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Natural ecosystem is made up of both living and non-living entities coexisting with one another in a well structured environment.

Living systems constitute the biological community; human beings, animals, birds, microbes and plants. Humans, being the most advanced class, exercise control and influence over other living classes. The interaction between humans and the other living systems, especially animals, has contributed remarkable benefits to mankind. Conversely, the relationship has also subjected humans to untold suffering, with zoonoses, a group of diseases caused by germs that spread from animals to persons, at the centre stage. To lay it bare, zooneses account for 60 per cent of infectious diseases afflicting humans.

Mankind’s activities have increasingly disrupted the structure and organisation of the natural ecosystem at a rapid rate. These activities have by all standards severely disturbed the unbound richness of the ecosystem.

Since time immemorial, humans have been engaging in such practices with simple tools. However, over the years, with advantages of science and technology coupled with dramatic increase in global population, sophisticated tools have been developed to exploit the diversity of the ecosystem on a grand scale. Among the ecosystem, tropical forests are the richest. As a result, they have been targeted for exploitation. While the inhabitants of such forests are creatures known to science, some, in fact most, have not been discovered.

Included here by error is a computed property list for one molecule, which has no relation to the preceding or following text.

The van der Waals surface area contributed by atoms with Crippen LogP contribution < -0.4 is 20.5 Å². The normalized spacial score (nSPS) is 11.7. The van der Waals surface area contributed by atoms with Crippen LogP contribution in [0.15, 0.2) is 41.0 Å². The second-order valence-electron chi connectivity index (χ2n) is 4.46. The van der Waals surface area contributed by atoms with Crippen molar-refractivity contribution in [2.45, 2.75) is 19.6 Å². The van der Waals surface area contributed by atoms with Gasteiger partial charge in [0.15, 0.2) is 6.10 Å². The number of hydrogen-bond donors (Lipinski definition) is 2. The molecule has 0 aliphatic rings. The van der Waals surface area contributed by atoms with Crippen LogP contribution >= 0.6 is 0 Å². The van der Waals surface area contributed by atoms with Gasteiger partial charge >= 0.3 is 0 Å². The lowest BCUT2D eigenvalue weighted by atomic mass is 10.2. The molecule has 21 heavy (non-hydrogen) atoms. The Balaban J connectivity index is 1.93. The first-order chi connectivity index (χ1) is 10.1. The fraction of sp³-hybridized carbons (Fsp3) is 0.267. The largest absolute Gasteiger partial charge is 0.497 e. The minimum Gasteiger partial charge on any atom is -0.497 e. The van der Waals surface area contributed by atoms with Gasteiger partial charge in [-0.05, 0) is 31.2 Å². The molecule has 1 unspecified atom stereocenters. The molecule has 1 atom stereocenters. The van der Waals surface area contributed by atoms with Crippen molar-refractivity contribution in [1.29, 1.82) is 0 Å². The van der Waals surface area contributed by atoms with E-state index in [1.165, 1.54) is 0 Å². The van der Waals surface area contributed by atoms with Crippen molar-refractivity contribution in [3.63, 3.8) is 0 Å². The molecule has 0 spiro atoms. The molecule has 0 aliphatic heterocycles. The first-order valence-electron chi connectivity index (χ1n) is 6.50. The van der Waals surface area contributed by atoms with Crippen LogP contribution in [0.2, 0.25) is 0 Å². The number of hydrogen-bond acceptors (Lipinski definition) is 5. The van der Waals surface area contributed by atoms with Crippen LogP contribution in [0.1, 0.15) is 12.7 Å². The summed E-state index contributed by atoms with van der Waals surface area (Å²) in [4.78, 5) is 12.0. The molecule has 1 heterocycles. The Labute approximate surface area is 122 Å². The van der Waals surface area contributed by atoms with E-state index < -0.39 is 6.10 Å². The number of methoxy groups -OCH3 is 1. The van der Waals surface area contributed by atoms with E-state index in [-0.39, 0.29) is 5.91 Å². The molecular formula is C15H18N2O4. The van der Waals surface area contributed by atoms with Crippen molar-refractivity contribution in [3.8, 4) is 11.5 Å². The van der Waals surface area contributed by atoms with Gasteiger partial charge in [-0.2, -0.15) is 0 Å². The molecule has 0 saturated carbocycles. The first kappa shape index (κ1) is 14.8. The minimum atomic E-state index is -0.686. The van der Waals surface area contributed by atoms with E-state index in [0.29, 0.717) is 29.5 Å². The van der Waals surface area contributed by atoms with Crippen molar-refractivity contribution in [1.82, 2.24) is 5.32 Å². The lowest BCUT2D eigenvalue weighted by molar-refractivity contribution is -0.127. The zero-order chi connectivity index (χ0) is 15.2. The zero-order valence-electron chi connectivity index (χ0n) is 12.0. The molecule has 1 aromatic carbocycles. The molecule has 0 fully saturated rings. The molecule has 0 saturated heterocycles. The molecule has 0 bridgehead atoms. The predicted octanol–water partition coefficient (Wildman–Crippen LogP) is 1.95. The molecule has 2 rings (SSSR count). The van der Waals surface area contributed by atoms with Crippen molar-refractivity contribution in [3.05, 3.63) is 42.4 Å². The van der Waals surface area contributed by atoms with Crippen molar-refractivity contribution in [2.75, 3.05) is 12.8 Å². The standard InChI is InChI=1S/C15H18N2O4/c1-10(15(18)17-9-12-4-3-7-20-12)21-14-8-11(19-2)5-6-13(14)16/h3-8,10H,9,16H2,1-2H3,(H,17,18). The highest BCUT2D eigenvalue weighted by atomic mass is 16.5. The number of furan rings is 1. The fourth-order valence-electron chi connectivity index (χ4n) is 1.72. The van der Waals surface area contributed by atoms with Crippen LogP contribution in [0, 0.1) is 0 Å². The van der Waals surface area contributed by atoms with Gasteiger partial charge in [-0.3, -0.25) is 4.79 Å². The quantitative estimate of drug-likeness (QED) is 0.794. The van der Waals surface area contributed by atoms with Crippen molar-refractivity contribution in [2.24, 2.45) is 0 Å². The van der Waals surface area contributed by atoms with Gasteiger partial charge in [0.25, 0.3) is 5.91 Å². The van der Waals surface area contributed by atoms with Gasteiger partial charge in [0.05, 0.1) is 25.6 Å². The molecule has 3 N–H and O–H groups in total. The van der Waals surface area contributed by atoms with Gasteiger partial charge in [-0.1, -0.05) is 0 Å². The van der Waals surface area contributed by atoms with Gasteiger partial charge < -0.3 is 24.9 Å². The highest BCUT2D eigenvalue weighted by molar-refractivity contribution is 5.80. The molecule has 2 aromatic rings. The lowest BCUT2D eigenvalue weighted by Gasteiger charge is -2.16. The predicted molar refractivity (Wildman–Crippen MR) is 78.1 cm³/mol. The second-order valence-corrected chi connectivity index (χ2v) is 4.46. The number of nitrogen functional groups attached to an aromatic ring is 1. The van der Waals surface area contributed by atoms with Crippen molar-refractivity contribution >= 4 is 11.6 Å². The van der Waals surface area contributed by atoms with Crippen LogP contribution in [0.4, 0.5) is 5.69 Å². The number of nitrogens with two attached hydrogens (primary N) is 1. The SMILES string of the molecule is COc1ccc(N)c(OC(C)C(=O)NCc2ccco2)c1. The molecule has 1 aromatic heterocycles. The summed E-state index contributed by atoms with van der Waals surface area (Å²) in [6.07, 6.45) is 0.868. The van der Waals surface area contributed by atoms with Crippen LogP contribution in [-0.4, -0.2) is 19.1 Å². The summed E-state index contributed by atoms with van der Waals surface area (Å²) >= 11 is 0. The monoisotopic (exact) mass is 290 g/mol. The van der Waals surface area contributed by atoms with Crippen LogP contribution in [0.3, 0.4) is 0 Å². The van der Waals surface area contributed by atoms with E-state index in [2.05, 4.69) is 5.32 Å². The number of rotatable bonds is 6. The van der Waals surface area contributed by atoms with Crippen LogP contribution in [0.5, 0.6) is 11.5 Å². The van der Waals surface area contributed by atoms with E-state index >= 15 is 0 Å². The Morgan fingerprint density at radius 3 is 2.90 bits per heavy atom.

These creatures include disease-causing germs such as viruses, bacteria, fungi, and other organisms a majority of which are parasitic. Viruses, in particular, are of a special interest because they lack the ability to live independently. Instead, they live dependently within one kind of bacteria, fungi and even plants for their nourishment, with little or no disturbance. As a result, they have been implicated in the most catastrophic pandemics in the history of mankind.

Human-driven activities, for instance unconventional eating of wild animals and cutting of trees, not only contribute to the destruction of the ecosystem, but serves to increase the frequency with which these disease-causing germs are released from forests into the wider and unfamiliar human surrounding. Hungry and deprived of their natural home, these germs have two choices, to go extinct or to look for a new shelter and adapt living in it. Humans, now in billions, are just ubiquitously available and offer favourable breeding ground for germs to thrive. The consequence of this new-found relationship is inevitably devastating to humans.

A unique feature of these pandemics is that they are caused by viral germs that jumped from animals to a person, following human interference. The Human Immunodeficiency Virus (HIV), for example, the causative agent of Aids, originated from chimpanzee, while viruses responsible for Ebola virus disease, SARS and Covid-19 outbreaks, were traced to bats. The H1N1 influenza A virus that led to the Spanish flu pandemic of 1918 was harboured by wild aquatic birds. Importantly, these creatures are in their rightful place in the food chain. Human activities have, however, disturbed their cohesion, resulting in infectious disease outbreaks, most of which mounted to pandemics.

Even as constant international travel, the widespread urbanisation, and the impact of globalisation continue to rise, failure to control manipulation of the ecosystem will lead to future pandemics, which could even be more lethal. There is a need, therefore, to strengthen surveillance and health operations in areas prone to outbreaks, such as wildlife markets, wet markets in China and bush meat markets in Africa, to prevent future outbreaks.

- The writer teaches Biochemistry at Moi University. zablonok@gmail.com

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